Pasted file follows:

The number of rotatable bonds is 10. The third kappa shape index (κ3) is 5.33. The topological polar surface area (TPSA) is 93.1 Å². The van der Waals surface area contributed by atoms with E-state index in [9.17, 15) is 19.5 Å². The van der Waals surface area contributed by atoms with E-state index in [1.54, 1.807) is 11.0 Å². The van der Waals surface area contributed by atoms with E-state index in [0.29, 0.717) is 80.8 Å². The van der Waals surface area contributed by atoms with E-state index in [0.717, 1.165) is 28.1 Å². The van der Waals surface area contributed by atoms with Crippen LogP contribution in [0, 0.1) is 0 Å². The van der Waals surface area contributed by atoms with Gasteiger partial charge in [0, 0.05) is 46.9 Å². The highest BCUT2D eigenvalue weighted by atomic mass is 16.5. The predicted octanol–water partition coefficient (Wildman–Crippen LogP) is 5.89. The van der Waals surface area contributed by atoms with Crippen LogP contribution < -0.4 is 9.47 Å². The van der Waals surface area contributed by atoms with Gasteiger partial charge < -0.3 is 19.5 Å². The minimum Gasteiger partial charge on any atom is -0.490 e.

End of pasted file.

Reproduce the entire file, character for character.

The number of rotatable bonds is 10. The third kappa shape index (κ3) is 5.33. The topological polar surface area (TPSA) is 93.1 Å². The van der Waals surface area contributed by atoms with E-state index in [9.17, 15) is 19.5 Å². The van der Waals surface area contributed by atoms with E-state index in [1.54, 1.807) is 11.0 Å². The van der Waals surface area contributed by atoms with E-state index in [0.29, 0.717) is 80.8 Å². The van der Waals surface area contributed by atoms with E-state index in [0.717, 1.165) is 28.1 Å². The van der Waals surface area contributed by atoms with Crippen LogP contribution in [0, 0.1) is 0 Å². The van der Waals surface area contributed by atoms with Gasteiger partial charge in [0, 0.05) is 46.9 Å². The highest BCUT2D eigenvalue weighted by atomic mass is 16.5. The predicted octanol–water partition coefficient (Wildman–Crippen LogP) is 5.89. The van der Waals surface area contributed by atoms with Crippen LogP contribution < -0.4 is 9.47 Å². The van der Waals surface area contributed by atoms with Gasteiger partial charge < -0.3 is 19.5 Å². The minimum Gasteiger partial charge on any atom is -0.490 e.